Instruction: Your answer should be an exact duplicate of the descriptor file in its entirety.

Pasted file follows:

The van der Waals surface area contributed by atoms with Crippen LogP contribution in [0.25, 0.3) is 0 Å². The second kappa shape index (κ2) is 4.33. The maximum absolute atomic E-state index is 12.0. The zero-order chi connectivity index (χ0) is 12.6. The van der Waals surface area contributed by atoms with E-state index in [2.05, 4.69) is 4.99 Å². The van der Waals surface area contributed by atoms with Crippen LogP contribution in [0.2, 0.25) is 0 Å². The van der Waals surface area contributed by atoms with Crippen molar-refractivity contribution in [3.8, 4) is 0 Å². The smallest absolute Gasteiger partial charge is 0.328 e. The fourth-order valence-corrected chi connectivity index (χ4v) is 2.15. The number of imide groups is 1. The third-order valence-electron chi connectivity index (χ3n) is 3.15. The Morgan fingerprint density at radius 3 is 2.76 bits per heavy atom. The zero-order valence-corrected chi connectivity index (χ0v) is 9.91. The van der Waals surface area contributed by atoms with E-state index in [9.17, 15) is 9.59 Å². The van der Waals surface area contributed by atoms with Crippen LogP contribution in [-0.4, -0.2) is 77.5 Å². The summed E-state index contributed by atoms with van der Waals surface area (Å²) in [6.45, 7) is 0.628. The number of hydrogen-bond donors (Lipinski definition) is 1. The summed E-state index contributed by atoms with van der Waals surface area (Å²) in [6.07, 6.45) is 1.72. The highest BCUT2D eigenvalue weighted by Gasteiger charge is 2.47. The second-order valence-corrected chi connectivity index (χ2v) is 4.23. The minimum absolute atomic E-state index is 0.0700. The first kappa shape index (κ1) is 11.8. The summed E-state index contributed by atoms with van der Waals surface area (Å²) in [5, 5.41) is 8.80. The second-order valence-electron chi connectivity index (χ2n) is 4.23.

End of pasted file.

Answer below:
The van der Waals surface area contributed by atoms with Crippen LogP contribution in [0.25, 0.3) is 0 Å². The second kappa shape index (κ2) is 4.33. The maximum absolute atomic E-state index is 12.0. The zero-order chi connectivity index (χ0) is 12.6. The van der Waals surface area contributed by atoms with E-state index in [2.05, 4.69) is 4.99 Å². The van der Waals surface area contributed by atoms with Crippen LogP contribution in [0.2, 0.25) is 0 Å². The van der Waals surface area contributed by atoms with Crippen molar-refractivity contribution in [3.8, 4) is 0 Å². The smallest absolute Gasteiger partial charge is 0.328 e. The fourth-order valence-corrected chi connectivity index (χ4v) is 2.15. The number of imide groups is 1. The third-order valence-electron chi connectivity index (χ3n) is 3.15. The Morgan fingerprint density at radius 3 is 2.76 bits per heavy atom. The zero-order valence-corrected chi connectivity index (χ0v) is 9.91. The van der Waals surface area contributed by atoms with E-state index in [9.17, 15) is 9.59 Å². The van der Waals surface area contributed by atoms with Crippen LogP contribution in [-0.4, -0.2) is 77.5 Å². The summed E-state index contributed by atoms with van der Waals surface area (Å²) in [6.45, 7) is 0.628. The number of hydrogen-bond donors (Lipinski definition) is 1. The summed E-state index contributed by atoms with van der Waals surface area (Å²) in [6.07, 6.45) is 1.72. The highest BCUT2D eigenvalue weighted by Gasteiger charge is 2.47. The second-order valence-corrected chi connectivity index (χ2v) is 4.23. The minimum absolute atomic E-state index is 0.0700. The first kappa shape index (κ1) is 11.8. The summed E-state index contributed by atoms with van der Waals surface area (Å²) in [5, 5.41) is 8.80. The second-order valence-electron chi connectivity index (χ2n) is 4.23.